Charitable donations peak in the last months of the year, as donors are inspired by the spirit of the holidays. Making a charitable donation is a worthwhile action any time of year, but we may sometimes feel paralyzed by the abundance of choices. Which cause will benefit the most from my donation? Should I send goods or money? If I donate goods, what kind should I send? If I send money, will it be used wisely? If you’re drowning in questions about how to direct your charitable giving this season, this guide can help you find the answers you need.
Do Your Research
One obstacle to choosing recipients for our charitable donations is the abundance of information and misinformation that circulates on social media about some of the world’s largest charitable organizations. Many charitable organizations have been called into question for their practices and uses of funds, even though the facts of such stories tend to be more complicated than a meme or a viral post. Still, there are ways to get reliable information about your donation candidates. The following resources provide detailed, unbiased information for donors seeking a cause:
- Guidestar—a searchable database of non-profit organizations, providing comprehensive financial information by location or organization name
- Charity Watch—an independent watchdog organization that looks at practices, financial information, and other factors to rate charities’ effectiveness and provide donors with useful information
- Charity Natvigator—an independent watchdog organization that evaluates charitable organizations, providing rankings and a searchable database
- Better Business Bureau— the BBB compiles information and generates reports about charities and non-profits nationwide, offering a searchable database
- Federal Trade Commission—a clearinghouse of information about charitable organizations, known scams, and tips for effective giving
Armed with the facts, you can feel confident about whatever decision you make about your holiday giving.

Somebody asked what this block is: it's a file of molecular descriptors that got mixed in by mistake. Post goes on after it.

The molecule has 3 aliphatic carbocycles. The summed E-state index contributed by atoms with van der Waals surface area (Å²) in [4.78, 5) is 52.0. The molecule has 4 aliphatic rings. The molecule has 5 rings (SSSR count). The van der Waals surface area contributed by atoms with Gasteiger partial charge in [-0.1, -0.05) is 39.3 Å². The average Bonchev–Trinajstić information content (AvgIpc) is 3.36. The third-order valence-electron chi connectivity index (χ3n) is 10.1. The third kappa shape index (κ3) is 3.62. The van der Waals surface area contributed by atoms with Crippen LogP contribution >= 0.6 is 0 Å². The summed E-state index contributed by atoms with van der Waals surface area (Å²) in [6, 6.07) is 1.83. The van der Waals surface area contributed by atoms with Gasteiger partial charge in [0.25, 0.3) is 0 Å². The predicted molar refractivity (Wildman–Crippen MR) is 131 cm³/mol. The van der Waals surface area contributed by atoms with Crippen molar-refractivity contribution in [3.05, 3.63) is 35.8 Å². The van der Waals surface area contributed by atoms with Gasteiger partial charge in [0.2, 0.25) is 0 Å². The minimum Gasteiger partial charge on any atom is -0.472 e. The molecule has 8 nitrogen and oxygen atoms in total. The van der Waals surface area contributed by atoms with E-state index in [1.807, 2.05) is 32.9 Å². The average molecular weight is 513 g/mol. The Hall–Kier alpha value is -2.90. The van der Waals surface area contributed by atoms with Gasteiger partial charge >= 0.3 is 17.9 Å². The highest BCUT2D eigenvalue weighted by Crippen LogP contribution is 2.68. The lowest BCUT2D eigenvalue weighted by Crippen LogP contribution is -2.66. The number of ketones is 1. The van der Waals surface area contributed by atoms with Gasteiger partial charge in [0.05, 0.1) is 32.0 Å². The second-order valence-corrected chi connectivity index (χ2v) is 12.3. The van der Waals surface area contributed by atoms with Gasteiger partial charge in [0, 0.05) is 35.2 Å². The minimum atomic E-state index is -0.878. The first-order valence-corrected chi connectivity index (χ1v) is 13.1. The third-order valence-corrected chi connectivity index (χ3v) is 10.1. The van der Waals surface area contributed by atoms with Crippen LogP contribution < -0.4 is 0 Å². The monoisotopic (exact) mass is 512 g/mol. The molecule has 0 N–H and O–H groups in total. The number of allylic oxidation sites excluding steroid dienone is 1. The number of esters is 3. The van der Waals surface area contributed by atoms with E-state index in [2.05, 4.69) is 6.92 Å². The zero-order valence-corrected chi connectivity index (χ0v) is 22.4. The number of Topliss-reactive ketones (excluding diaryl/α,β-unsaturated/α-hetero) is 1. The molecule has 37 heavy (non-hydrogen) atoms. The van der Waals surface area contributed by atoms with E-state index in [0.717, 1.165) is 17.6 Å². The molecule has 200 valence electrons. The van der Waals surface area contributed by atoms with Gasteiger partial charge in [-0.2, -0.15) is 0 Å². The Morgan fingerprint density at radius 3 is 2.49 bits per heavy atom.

Give What Is Needed
In the wake of disasters and at the holidays, we’re often tempted to give in-kind donations of goods such as food, toys, clothing as an alternative to “throwing money at the problem.” In-kind donations do feel more personal, but unless a charity specifically requests in-kind donations—a well-known example is Toys for Tots—or unless you verify the recipient’s need for your in-kind donation, money may be your best option.
Food banks, for example, have arrangements with wholesalers that allow them to get more supplies from a cash donation, and they can use cash donations to maintain supplies of high-demand items. In-kind donations are well-intentioned, but donors don’t know what an organization needs to serve its population, and large stocks of items can cause logistical difficulties with respect to storage, transport, and distribution. It’s not only acceptable to contribute cash, most of the time, it’s desirable. If you’re still concerned about your contribution being personal, you can express the personal touch through your choice of recipient.
Spread Cheer Through the Year
The bulk of charitable giving happens during the last quarter, mostly because of the holidays, but non-profits have needs and serve their populations year-round. Most organizations offer options for recurring gifts, which can be helpful if you need to balance donating with other holiday expenses. It may be easier to schedule a small-denomination gift over twelve months than a large lump sum in December.
Of course, we’re going to tell you to keep records. We love records! Even though you’re making charitable donations out of the kindness of your heart, that doesn’t mean you shouldn’t reap the tax deduction when April 15 rolls around. So, save your receipts for your donations, whether in cash or in-kind. We know how handy good records can be when you need them.